It was the first real day of autumn, so the windows had been open all day. Rhubbarb, Peter, and Sheila all crawled into the bed they shared. Their mother had come in a few minutes earlier to add an extra comforter to the now chilled room. She had left the window open just a crack; the sour apple smell of her perfume mixed with the smell of dead leaves and hung in the air.
Sheila was the last to crawl into bed. She curled her toes around the blanket and snuggled up against Peter’s arm.
“Get off me,” he shouted pushing her off and taking a scoop of blanket under his elbow. “And go turn off the light.”
“I always do it,” Sheila said tugging the blanket back. “And it’s cold tonight.”
“Shut up,” Rhubbard shouted smacking them both with his pillow. A buzzing sound had started from the ceiling. They each perked up and stretched their necks to listen.
“What is that?” asked Peter. He was the middle child; the inadequate one, not old enough to be the smartest, not young enough to be the cutest. On each of their birthdays their mother baked a cake with a big frosted number for how many years old they were. This year she had forgotten that his favorite flavor was Dutch Chocolate, not German Chocolate and she had scraped away the bottom of an eight and made it a nine. Peter could tell though.
“It’s the light, dummy,” said Rhubbard. “Someone go turn it off.”
“Yeah, dummy,” Sheila added sticking her tongue out at Peter. Sheila and Rhubbard had the same crooked left eyebrow, and she always took his side, even when Peter knew they were both wrong.
The sound grew louder as the mysterious buzzer approached the light hanging from the ceiling. There was a clink against the light. The buzz stopped for a moment.
“How is it the light,” Peter scoffed, “if it just touched the light?”
“It’s probably a toothbrush!” Sheila shot up at the sound of her own brilliance. They both looked at her sympathetically. She was lucky she was so darn cute. Sheila had big pink cheeks and eyelashes so long they practically made a whooshing sound when she blinked. Rhubbarb had knocked out her front tooth playing broomstick hockey in the kitchen. She looked like a cartoon character in a storybook about an orphanage for dusty, feisty, but dumb girls.
A shadow had crept its way onto their bedroom door. The wood had gone black in the shape of a dome. It breathed, slowly seeping onto the wall and then shrinking back halfway down the door. It looked like the ocean, Rhubbarb thought. They had been to the Pacific once with their aunt Clara. She told them to wear their swimsuits even though the water was practically freezing. Their family was full of dumb girls.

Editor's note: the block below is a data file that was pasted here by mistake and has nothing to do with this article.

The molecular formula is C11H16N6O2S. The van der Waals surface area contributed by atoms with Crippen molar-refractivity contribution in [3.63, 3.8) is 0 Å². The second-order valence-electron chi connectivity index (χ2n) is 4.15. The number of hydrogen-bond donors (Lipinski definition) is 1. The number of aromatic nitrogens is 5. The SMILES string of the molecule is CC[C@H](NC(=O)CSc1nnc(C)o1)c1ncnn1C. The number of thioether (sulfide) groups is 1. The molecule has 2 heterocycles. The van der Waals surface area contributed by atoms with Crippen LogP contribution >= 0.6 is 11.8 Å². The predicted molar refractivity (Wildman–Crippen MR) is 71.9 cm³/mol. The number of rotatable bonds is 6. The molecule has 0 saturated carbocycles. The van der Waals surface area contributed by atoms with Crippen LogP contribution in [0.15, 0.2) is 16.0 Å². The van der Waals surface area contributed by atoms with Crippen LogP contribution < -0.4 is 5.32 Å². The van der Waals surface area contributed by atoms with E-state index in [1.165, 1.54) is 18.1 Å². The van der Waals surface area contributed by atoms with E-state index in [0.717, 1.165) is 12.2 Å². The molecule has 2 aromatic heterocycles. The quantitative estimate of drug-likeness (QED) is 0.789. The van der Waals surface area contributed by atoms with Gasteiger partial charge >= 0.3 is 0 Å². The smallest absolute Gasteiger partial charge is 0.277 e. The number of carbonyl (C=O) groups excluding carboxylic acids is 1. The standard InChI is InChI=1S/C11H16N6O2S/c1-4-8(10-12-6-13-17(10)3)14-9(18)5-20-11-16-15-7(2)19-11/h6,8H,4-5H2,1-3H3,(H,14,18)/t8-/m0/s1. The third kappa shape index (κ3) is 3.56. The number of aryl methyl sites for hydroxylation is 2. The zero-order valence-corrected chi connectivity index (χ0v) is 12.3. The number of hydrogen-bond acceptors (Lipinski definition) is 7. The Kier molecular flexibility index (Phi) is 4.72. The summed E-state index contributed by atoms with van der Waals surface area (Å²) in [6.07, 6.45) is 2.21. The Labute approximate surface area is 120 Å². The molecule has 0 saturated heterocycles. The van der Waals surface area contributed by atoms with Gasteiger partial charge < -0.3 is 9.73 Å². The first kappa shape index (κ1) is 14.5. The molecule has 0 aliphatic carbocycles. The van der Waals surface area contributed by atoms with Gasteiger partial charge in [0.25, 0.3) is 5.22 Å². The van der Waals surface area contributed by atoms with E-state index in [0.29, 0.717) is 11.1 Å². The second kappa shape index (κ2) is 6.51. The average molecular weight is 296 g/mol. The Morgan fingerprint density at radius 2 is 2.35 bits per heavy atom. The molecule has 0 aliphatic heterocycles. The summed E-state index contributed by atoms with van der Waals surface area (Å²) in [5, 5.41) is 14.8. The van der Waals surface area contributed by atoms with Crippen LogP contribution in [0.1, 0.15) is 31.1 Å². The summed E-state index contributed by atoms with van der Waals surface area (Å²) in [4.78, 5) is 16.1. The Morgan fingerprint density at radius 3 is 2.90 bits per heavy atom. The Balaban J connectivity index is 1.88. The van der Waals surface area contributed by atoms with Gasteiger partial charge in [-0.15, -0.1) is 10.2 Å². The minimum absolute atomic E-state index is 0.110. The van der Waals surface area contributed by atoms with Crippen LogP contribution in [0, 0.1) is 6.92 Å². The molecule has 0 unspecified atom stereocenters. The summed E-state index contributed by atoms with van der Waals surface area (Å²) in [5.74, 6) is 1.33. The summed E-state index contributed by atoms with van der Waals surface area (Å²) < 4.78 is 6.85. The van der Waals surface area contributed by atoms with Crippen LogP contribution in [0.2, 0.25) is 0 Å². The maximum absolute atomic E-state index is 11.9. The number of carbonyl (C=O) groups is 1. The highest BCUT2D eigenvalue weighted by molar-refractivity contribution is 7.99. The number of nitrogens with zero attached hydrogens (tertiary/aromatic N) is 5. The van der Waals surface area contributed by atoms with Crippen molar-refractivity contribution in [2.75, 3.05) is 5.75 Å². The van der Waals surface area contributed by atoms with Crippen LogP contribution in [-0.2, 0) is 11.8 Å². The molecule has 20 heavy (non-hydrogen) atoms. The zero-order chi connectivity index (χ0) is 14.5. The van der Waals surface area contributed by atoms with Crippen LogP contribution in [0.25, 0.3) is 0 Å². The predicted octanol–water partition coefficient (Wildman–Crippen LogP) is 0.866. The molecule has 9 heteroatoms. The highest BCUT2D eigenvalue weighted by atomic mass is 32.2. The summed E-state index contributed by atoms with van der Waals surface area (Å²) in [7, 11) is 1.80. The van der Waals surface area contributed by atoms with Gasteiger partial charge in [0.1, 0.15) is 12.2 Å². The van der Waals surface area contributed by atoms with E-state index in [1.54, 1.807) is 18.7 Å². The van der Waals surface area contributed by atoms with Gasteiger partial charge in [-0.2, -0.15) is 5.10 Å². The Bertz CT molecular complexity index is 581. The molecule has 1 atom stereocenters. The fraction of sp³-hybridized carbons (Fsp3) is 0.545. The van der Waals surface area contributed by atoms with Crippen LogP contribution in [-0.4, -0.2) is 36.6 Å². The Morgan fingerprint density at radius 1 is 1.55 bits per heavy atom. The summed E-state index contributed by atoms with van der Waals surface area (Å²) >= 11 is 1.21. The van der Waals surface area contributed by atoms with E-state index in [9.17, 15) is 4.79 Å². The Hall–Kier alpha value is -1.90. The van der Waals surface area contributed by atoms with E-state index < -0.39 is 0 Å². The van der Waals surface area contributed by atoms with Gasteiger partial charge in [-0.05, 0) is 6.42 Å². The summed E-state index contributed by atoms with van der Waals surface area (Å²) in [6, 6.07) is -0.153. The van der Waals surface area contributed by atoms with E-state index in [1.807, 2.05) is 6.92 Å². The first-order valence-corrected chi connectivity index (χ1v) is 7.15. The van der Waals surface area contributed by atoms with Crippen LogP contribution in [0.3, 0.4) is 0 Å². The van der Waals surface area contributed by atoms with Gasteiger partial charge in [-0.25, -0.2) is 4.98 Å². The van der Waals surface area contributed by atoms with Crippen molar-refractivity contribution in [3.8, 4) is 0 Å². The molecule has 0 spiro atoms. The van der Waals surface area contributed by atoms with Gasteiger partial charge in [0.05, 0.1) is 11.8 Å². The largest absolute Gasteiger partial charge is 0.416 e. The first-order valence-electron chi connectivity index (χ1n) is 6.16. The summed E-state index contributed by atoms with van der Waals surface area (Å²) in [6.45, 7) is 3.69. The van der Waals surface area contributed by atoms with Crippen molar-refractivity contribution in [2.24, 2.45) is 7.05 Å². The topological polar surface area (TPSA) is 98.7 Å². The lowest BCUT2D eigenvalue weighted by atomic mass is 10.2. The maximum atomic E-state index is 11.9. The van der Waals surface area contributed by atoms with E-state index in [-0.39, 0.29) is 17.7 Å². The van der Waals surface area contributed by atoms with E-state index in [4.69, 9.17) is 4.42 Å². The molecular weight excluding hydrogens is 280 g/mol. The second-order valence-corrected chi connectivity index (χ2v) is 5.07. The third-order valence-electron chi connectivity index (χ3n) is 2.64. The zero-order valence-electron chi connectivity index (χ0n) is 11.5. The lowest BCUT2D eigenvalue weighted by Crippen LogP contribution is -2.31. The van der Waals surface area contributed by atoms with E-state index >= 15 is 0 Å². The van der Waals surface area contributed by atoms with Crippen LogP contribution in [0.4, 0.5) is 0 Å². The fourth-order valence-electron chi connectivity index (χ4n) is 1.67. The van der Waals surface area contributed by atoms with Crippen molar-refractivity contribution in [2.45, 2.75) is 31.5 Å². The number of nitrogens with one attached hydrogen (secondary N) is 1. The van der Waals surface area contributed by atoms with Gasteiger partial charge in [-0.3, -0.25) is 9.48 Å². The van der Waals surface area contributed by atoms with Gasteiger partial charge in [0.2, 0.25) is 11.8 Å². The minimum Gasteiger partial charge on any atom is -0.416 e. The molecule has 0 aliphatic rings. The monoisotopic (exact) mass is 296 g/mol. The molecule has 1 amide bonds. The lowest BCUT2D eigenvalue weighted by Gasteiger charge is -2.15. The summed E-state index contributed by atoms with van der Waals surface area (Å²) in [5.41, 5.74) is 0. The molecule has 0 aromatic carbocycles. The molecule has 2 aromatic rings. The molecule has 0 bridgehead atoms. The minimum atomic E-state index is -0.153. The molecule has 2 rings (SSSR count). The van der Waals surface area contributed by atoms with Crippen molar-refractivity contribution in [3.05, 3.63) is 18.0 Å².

The shadow spasmed. It flickered and and flew around the room, bouncing from ceiling to wall to floor. Sheila tucked the blanket even further under her feet. Whatever it was, it wasn’t going to snatch her and drag her into the portal to Hell that was under their bed. Peter watched it move, and stayed as still as he could. Rhubbarb tried to seem brave, but even he was shaking.
The buzzing grew. It stretched to each corner and wall of the room. Sheila pulled the blanket all the way up to her ears and tried to drown it out, but the buzzing only got louder. It was like standing directly under an airplane. The window rattled as the sound reverberated against the pane. The three glasses of water lined on their bedside table shook so hard that droplets jumped out the side of the glasses.
The shadow grew so big that it covered the entire light bulb. The room had practically gone black. Sheila squeezed her eyes shut. Rhubbarb screamed. But Peter, he knew what he had to do. Not the cute one, not the smart one, but he was something. He jumped out from the covers, and in one leap made it over Sheila and to the light switch. The buzzing had made the floor as jumpy as an Earthquake. He turned out the light.
Sheila blinked her eyes open. Rhubbarb took a deep breath. Peter shut the window, which he not noticed had been open just a crack. He scooched back into bed next to Sheila. They laid their heads against the pillow. The room was pitch dark, save for a small sliver of light coming through the bottom of the door. Rhubbard could see his sister’s big eyelashes shudder as she blinked her eyes open.
“It liked the light,” said Peter breaking the silence. “Sometimes to make the monsters go away, you got to turn out the lights.” Rhubbard rolled his eyes. Sheila slipped her cold toes back under the blanket. And Peter, the brave one, went to sleep.